Especially like rubies and emeralds and stuff like that. Compared to these days, we have almost everything has diamonds. That was always really, really interesting to look at. That sort of stuff. What I’m tell them, he says what you’re up to now these days, cause I know it’s a very different field. Well these days, I’m a specialist in emotional intelligence. So I’m working with companies privately owned, knowing dollar businesses or the app to privately own billion dollar businesses. And as a business coach, I help them win in sales now for their business, but also help them choose and bring together a world class team of people. So I’m working here in Taiwan, my company’s based in Sydney and I’m serving people in most States of Australia, the UK and America. And my job is to help these businesses run more effectively in create high profits. So it’s a very different game to the pawn broken that I’m just, it’s, it’s, it’s still like a game of chess.

Daniel Tolson (35:09):

You’re moving one pawn over here, putting the right people in the right places. And the beauty of it is you’ve dealt with most types of people so well, so many lessons that I share with my clients that I come from the pawn brokers and we talk about in my business today, customers for life. And it’s amazing our business. We closed that in about 2007 13 years later we can walk down the street and people will yell out across the street, Hey, Tulsan family. And my wife’s been walking down the street and she’s like, who’s that? And I said, Oh, that was one of the customers in the pawn shop at. People used to invite us to their weddings and the christening of their children. And I take these philosophies into businesses today and I say, you can never judge a book by its cover.

Daniel Tolson (35:55):

These people are the salt of the earth. They’re the kindness, they’re the sweetest people. And it doesn’t matter who you’re dealing with, you’ve got to treat them like a million dollar customer. And every person, you know, the gentleman who was counting Addys fobs on the table, we gave him his fives because we treated him like $1 million customer. The people who were coming in like mr corrupt, although I chased him down the street one day and I knew he was mr Krupnick that day when he came in and his personality changed, we still welcomed him to the shop and we made sure everybody was treated with dignity. And this is the philosophy we share with businesses today. You’ve got to build a business in with the intention of having customers for life. You want to see them down the street and you want them to say hello. You don’t want to have to carry the dentist. I want to get the knife in the back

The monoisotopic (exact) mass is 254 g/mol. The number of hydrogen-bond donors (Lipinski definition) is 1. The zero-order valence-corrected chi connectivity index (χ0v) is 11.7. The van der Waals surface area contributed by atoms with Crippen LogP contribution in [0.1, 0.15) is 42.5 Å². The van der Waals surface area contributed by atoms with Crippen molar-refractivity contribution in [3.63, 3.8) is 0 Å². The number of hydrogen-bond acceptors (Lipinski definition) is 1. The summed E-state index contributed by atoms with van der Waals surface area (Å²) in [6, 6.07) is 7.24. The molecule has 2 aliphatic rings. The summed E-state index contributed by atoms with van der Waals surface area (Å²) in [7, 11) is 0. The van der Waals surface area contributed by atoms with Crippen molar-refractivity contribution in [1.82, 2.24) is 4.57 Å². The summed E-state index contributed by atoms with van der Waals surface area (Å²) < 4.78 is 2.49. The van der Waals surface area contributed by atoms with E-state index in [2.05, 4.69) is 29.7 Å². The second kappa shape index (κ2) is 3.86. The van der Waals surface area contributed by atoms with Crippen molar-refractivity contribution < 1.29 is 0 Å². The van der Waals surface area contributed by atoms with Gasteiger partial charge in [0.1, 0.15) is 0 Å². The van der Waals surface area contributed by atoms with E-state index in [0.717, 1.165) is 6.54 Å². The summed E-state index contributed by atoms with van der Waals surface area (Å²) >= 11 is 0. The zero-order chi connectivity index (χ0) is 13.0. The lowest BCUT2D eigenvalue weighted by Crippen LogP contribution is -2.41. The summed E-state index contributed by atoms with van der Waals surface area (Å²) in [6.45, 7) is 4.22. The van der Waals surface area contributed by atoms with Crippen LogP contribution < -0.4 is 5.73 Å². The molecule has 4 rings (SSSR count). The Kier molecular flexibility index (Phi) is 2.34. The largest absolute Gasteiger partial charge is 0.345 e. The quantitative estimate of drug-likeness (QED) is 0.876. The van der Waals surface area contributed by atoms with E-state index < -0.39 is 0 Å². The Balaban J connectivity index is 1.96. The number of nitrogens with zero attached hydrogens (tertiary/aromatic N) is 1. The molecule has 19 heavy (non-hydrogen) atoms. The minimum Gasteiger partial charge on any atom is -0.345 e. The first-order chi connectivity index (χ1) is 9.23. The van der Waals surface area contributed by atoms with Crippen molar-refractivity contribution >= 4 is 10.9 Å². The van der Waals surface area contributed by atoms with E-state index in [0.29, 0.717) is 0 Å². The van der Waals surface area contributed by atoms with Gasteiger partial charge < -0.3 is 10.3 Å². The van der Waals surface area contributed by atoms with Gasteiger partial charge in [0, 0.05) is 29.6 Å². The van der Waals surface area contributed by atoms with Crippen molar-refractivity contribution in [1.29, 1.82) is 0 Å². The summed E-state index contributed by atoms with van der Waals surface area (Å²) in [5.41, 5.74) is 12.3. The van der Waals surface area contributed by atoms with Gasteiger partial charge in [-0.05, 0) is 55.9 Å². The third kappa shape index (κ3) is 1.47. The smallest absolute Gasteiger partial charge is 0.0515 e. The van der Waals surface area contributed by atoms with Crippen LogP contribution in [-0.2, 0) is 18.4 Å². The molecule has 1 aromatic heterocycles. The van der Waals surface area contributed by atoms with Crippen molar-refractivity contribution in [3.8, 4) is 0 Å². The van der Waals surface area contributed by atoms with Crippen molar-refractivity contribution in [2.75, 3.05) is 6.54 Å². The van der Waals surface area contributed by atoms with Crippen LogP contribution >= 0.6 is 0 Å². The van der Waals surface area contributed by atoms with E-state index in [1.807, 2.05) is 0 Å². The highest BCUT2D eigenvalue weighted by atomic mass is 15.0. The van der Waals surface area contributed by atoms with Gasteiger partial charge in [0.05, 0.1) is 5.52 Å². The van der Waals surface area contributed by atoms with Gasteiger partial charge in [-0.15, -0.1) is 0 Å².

Ant Rice-Adams (36:41):

Behind your hide. Ponder building because they’re walking past. I completely agree with that because I’ve worked for Chanel for around 10 years, back in 2000 or before 2008 and I’ve still got people that are now my really good close friends that were actually customers that I served at Chanel. And I mean, this is 15 something years later and we’re still friends. And it’s, it’s amazing that the rapport and the, the relationships you can build with people that you actually respect. Mm Hmm.

Daniel Tolson (37:16):

One. I ran a training in Sydney not long ago called eat that frog and it’s a time management seminar and one of the young men in them, he’s got a million dollar business and he used to be a customer in the pawn shop years ago. He would come in with his dad that would buy VHS, they’d buy DVA days. They’re always buying, they never borrowed. And you know, this relationship has gone on for more than 25 years. It’s incredible. Today he’s a customer and he sends me referrals all the time. He’s like, Hey, can you give him, I made a call, he needs some help in his business. And so we’ve been doing business for 25 years and I believe that’s how it should be. Like what you’re saying with Chanel [inaudible] microphone once. I never asked him. Well, we’ll find that out. So tell us, Daniel, where can people find more about you? Where can they find out about you? I’ve got two websites. Come and have a look at my personal website, which is Daniel tulsan.com and if you’re in business, you can visit my other business page, which is wind sales now.com and you can get a copy of my latest book called wind sales now.

Ant Rice-Adams (38:26):

Fantastic. And that’s Tulsan, T. O. L. S. O. N.

Daniel Tolson (38:29):

That’s it. Fantastic. Thanks so much for coming onto the show and having a chat. I really appreciate it. I love those pleasures really until the other X ride ones latter on Alrighty. We’ll speak saying thanks and thank you.